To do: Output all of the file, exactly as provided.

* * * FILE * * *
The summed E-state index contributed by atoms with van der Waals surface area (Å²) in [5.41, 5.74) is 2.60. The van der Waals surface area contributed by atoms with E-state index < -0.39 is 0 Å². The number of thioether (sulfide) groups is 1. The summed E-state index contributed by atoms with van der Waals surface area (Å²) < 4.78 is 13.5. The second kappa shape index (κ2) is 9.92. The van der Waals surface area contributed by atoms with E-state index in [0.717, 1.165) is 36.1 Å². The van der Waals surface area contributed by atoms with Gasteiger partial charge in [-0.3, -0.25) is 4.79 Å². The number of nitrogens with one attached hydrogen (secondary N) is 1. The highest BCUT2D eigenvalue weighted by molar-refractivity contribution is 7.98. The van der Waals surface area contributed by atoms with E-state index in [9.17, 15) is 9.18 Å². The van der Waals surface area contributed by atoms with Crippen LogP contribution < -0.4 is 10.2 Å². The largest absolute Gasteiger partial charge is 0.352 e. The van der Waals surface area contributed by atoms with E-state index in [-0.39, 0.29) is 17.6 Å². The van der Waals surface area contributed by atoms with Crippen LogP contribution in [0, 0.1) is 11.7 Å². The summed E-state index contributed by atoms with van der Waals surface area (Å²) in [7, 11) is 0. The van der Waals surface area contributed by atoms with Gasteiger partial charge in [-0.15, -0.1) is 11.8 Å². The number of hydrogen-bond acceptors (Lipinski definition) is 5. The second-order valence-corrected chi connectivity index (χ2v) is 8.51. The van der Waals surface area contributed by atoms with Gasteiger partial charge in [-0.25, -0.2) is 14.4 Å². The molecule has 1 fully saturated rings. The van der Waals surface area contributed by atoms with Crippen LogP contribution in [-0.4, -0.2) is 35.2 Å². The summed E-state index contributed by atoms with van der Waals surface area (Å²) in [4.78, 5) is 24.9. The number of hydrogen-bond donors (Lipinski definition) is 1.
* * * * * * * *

The summed E-state index contributed by atoms with van der Waals surface area (Å²) in [5.41, 5.74) is 2.60. The van der Waals surface area contributed by atoms with E-state index < -0.39 is 0 Å². The number of thioether (sulfide) groups is 1. The summed E-state index contributed by atoms with van der Waals surface area (Å²) < 4.78 is 13.5. The second kappa shape index (κ2) is 9.92. The van der Waals surface area contributed by atoms with E-state index in [0.717, 1.165) is 36.1 Å². The van der Waals surface area contributed by atoms with Gasteiger partial charge in [-0.3, -0.25) is 4.79 Å². The number of nitrogens with one attached hydrogen (secondary N) is 1. The highest BCUT2D eigenvalue weighted by molar-refractivity contribution is 7.98. The van der Waals surface area contributed by atoms with E-state index in [9.17, 15) is 9.18 Å². The van der Waals surface area contributed by atoms with Crippen LogP contribution < -0.4 is 10.2 Å². The largest absolute Gasteiger partial charge is 0.352 e. The van der Waals surface area contributed by atoms with E-state index in [-0.39, 0.29) is 17.6 Å². The van der Waals surface area contributed by atoms with Crippen LogP contribution in [0, 0.1) is 11.7 Å². The summed E-state index contributed by atoms with van der Waals surface area (Å²) in [7, 11) is 0. The van der Waals surface area contributed by atoms with Gasteiger partial charge in [-0.15, -0.1) is 11.8 Å². The number of hydrogen-bond acceptors (Lipinski definition) is 5. The second-order valence-corrected chi connectivity index (χ2v) is 8.51. The van der Waals surface area contributed by atoms with Gasteiger partial charge in [-0.25, -0.2) is 14.4 Å². The molecule has 1 fully saturated rings. The van der Waals surface area contributed by atoms with Crippen LogP contribution in [-0.4, -0.2) is 35.2 Å². The summed E-state index contributed by atoms with van der Waals surface area (Å²) in [4.78, 5) is 24.9. The number of hydrogen-bond donors (Lipinski definition) is 1.